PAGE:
I rooted about in Charles’ papers to see if there were any other advantages to being a fully paid-up eccentric like Spooner. There were, indeed. Eccentrics, I read with rising enthusiasm, are self-confident. (Well, they'd have to be, wouldn't they, to bathe in baked beans and go long-distance tricycling?) And because of this, they tend both to ignore other people and to be free of stress. The result?
They're almost unbelievably healthy. "The average eccentric," I read, "visits his doctor sixteen times less frequently than his 'normal' compatriot."
And so, I have joined in his network of those who are searching them out. I've even decided that there's much to be said-given the clear health advantages-for becoming an eccentric myself. Oh, I don't mean that I intend to go all the way just yet. (Just think what it must cost to take a bath in baked beans or to have that long-distance love affair with the proto-potato.) But I've recently been watching reruns of Monty Python for a few documentary tips, and I've begun noticing, well, how dementedly individual some of my neighbors actually are. Soon I am hoping to launch into an unsuspecting world (sotto voce): "I am trying to become a cultivated enigma." When I've done that, I'll try out my favorite: "Blessed are the cracked, for they shall let in the light."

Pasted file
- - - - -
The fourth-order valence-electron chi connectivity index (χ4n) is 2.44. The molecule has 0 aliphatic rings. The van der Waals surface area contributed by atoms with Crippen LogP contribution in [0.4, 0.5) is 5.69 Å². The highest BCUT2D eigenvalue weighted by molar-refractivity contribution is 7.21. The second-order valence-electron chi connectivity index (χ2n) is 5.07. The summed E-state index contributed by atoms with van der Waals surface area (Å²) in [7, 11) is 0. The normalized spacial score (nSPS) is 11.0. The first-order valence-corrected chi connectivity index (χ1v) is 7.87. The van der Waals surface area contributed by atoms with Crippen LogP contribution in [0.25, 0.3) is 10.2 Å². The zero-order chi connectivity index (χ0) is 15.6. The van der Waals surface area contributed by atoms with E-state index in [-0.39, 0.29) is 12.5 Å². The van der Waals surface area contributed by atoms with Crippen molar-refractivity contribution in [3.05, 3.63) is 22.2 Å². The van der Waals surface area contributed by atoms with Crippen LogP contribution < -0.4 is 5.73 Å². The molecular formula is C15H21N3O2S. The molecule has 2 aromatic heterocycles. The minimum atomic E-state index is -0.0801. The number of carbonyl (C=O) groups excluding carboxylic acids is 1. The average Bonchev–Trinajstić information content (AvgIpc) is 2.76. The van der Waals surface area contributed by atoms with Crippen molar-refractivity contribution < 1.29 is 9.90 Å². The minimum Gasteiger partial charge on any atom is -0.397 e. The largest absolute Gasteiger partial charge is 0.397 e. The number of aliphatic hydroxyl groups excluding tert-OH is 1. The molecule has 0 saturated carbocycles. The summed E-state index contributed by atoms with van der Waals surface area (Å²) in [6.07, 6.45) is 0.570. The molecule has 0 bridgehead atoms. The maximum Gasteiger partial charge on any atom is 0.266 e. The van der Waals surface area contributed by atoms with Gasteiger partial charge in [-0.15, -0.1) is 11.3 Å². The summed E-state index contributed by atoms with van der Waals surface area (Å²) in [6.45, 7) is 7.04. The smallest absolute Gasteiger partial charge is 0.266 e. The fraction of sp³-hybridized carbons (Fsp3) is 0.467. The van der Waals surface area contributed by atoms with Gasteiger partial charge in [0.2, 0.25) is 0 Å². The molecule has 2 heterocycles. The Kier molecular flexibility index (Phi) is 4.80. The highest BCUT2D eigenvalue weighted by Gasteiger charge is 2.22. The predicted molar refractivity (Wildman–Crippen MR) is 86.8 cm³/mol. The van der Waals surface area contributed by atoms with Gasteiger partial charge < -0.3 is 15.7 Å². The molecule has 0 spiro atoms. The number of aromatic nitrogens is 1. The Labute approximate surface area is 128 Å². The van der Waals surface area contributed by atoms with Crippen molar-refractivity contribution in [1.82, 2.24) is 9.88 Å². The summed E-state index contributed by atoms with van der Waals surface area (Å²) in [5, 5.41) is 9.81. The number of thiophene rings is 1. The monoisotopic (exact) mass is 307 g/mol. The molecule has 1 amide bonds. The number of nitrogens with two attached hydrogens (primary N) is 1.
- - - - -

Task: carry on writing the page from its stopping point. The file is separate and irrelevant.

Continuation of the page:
In the meantime, I am doing what I can to carry to a yet wider audience (I hope there are thousands of you out there) the message with which the Royal Hospital in Edinburgh started: "Are you eccentric? If you think you are, or know someone who may be, contact the Royal Edinburgh Hospital." Soon, I shall introduce the hospital to the would-be bank robber from Plumstead who, for the want of the right shoes, just missed out on $1.7 million. I think, with the hospitals help, he's got a great future.